Bingo Fund Raiser

Church Bingo Can Be an Entertaining Way to Raise Money for Those In Need

church bingo fundraiser
"Under the I, twenty-three...under the I, twenty-three!"

In churches, schools, and fire halls across the English-speaking world, bingo is one of today's most popular fundraisers. With affordable start-up costs, easy revenue, and low-key fun, this classic game is the perfect way for your church or religious group to collect a steady stream of charitable income for social services, repairs, and capital for larger fundraising projects.

Why Bingo?
If your church is low on funds, bingo is an excellent choice for a fundraiser. Start small, then build big! For a little bit of investment, you can see great returns. In addition to a large room and tables on which to play, all you'll need is a bingo set containing:
  • Numbered balls.
  • Scorecards (including a master scorecard).
  • A way to randomize the balls (such as a shaker or a ball roller).
  • "Dabbers", small markers with which players can cover their cards as the numbers are called.
  • If you're tech-savvy, there are even free software programs like Bingoware to help you print scorecards and number tokens yourself, reducing costs even further.

Rules and Calling Numbers
In the game of bingo, a non-player known as the "caller" is responsible for making sure the cards are properly distributed to players. How you choose to distribute your cards is up to you, of course, but in large part it will be dependent on your players. If they're elderly, consider making the rounds at the table to sell them their cards as a courtesy. If they're younger, having them stand in line to buy may be a great way to calm them down!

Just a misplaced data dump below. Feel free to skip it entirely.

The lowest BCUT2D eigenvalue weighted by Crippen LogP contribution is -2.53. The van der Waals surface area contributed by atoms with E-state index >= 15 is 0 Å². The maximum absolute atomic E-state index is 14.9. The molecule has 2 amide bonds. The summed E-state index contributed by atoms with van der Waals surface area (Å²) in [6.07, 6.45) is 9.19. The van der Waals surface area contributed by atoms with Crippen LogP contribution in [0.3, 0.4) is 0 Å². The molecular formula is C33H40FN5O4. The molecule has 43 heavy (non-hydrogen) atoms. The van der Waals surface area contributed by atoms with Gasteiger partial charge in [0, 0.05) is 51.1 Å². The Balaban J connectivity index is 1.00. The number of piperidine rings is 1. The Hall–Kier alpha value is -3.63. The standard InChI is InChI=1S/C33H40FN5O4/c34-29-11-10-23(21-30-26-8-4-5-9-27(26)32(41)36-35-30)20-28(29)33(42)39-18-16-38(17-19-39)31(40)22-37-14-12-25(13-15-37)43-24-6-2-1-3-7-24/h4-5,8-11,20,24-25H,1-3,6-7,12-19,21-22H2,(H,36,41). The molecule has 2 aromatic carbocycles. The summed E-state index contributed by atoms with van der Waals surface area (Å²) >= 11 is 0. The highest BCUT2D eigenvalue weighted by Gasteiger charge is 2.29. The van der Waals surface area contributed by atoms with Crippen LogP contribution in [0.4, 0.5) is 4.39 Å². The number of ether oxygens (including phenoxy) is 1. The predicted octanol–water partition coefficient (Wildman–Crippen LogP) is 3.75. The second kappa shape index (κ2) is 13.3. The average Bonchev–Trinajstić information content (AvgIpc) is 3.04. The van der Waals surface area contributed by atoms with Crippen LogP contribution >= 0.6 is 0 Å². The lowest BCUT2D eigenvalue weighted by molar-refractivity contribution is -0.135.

The caller is also responsible for making the rules and expectations clear to the players from the beginning. Be sure to say how many games will be played over the course of the evening and whether tickets will be sold just once or throughout the night. In general, the rules of bingo are as follows:
  • Cards on which a five by five grid of numbers are printed are distributed to players. The numbers 1-15 appear in the "B" column, the numbers 16-30 in the "I" column, and so on, up to "O"- 75.
  • Players mark the middle "free" space on their card at the start of every game.
  • The caller selects a bingo ball and calls the number. Players mark their cards when their numbers correspond to the numbers called.
  • A "bingo" happens when five numbers in a straight line are covered. Players must call their bingo before the next number is called.
  • Multiple bingos on the same call result in a split prize.

Additionally, there are lots of variations on how a bingo can be made, including:
  • Outside Squares
  • "X"
  • Cross
  • Four Corners
  • Postage Stamp
  • Full Card
Sometimes, in a particular game, combinations of the above can be specified for multiple winners. The caller can state that there will be one winner for a normal bingo, one for a cross, and one for a full card, for example.

Callers should remember to go slowly and speak clearly -- it's important that everyone hears and understands the numbers as they're called. Every once in awhile, he or she should give the numbers a good shake, to remind people that the balls are randomized. If two consecutive numbers are called, the caller can shrug or smile to deflect comments of a "fixed" game. The caller can also make the calls lively with rhymes and lilting speech, like "B-11, we're going to heaven," or "B-5, better look alive!"

Advertising and Money Matters
As with any fundraising event, you want people to know about it! Advertise with flyers telling who it's for, why it's being held, and where and when the event will be. Consider including a map, if you're hoping to get people from the community at large to attend.

It's up to you how you'd like to price your bingo event -- some churches like to charge a flat fee for the night, while others sell cards individually to players. In either case, the church generally keeps a percentage of the take, using the rest as prize money for players. Sometimes, prizes are donated by the congregation, and the church keeps all of the money raised, or at least a large majority of the funds. The last card of the night is often a jackpot, with a higher or more attractive prize.

If you're looking to make your bingo night more lucrative, consider selling refreshments during and after the event. People are often eager for a cup of coffee or some delicious chocolate chip cookies to go along with their gaming conversation and socializing, and this can be a great way to pad your church's fundraising profits.

Written by: Bob Robertson